Marysville News

City will seek grants to pay for reservoir project


Obtaining grants to cover all the costs of preparing the city reservoir for fishing and recreational boating is "very doable," Marysville Mayor John Gore told city council July 25.

Gore said city staff members met with representatives from the Ohio Department of Natural Resources earlier that day to discuss plans to turn the reservoir on Raymond Road into more of a recreation site.

He told council the next steps will include a preliminary study and a grant application for 100-percent funding of boat ramps, additional parking and other reservoir amenities.

"We threw a figure in the ball park of $800,000 and they thought that was very doable with grant dollars," Gore said.

Marysville officials toured a similar reservoir in Findlay that was converted to recreational use by the ODNR to see how that community dealt with policing the property, safety and legal issues, and water quality. Gore said they liked what they saw.

"We are pretty confident that we're going to be able to not only stock the reservoir but have a dock, parking lot, bathrooms, boat ramps and make it a recreational reservoir," he said.

Gore believes the project will be completely funded with grants, but there is a bit of a catch.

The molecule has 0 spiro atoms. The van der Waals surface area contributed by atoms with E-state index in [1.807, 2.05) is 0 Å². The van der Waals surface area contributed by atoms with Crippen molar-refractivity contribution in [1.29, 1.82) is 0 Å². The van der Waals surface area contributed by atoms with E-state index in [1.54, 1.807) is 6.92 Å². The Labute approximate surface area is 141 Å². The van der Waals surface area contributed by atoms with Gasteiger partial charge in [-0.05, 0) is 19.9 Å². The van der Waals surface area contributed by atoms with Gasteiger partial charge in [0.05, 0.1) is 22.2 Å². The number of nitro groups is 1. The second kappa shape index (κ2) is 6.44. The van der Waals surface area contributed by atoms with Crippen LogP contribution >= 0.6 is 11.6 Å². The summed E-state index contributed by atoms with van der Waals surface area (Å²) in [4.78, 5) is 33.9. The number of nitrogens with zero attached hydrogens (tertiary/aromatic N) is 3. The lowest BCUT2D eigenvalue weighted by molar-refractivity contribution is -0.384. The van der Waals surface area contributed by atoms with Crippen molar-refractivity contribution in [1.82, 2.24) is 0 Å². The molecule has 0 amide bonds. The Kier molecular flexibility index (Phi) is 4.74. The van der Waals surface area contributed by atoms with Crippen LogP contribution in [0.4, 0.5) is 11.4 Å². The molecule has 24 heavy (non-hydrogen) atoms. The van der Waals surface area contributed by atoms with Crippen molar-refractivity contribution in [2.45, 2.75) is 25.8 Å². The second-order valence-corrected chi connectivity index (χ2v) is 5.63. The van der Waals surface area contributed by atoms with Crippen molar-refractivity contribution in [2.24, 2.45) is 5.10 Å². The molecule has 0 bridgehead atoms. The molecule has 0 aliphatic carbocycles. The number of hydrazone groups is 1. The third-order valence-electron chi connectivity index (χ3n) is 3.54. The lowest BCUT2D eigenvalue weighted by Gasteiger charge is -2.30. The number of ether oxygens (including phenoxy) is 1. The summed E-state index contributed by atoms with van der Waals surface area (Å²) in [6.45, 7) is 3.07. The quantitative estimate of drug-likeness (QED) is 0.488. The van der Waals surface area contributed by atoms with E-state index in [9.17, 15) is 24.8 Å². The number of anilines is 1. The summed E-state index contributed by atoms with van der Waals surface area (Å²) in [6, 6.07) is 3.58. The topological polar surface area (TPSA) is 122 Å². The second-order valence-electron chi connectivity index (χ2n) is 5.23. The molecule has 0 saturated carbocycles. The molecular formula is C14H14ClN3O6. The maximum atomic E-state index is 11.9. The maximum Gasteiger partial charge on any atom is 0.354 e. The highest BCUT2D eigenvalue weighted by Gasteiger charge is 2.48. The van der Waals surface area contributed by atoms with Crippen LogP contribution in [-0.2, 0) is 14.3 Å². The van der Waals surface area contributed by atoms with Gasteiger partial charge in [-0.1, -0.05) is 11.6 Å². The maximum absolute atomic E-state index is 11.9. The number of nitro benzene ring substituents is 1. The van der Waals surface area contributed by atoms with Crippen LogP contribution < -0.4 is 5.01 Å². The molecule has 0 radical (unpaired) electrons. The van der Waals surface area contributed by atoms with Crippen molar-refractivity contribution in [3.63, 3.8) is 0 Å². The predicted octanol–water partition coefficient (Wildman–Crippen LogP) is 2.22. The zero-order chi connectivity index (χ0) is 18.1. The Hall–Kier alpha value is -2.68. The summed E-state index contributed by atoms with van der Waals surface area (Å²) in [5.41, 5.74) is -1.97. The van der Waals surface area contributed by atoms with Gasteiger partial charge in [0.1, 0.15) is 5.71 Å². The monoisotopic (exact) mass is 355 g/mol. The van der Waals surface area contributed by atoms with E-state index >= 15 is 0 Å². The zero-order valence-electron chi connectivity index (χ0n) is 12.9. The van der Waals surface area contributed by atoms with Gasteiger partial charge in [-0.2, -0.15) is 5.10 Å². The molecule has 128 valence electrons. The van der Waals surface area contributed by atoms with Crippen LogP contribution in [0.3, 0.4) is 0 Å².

"In order to get a big chunk of the money, you have to allow motorized craft," he told council. "If you max it at 10 horsepower, you still qualify for the money."

The four-year-old reservoir was built in 2008 with a capacity of 1.39 billion gallons of water. The city started using the reservoir as a drinking water source in the fall of 2009. There is a 2.1-mile gravel path around the top of the reservoir that is used as a walking path.

Meetings between city and ODNR representatives started in May after Josh Shield, the ODNR wildlife officer for Union County, approached Marysville officials about stocking the reservoir for fishing.

"They are so anxious to get this thing going. We're really excited about that," Gore said.

City Administrator Terry Emery said most of the design work will take place in 2014 with construction starting in 2015.

"Hopefully, it will be open for the summer of 2015," Gore said. "Stay tuned -- we'll keep you in the loop."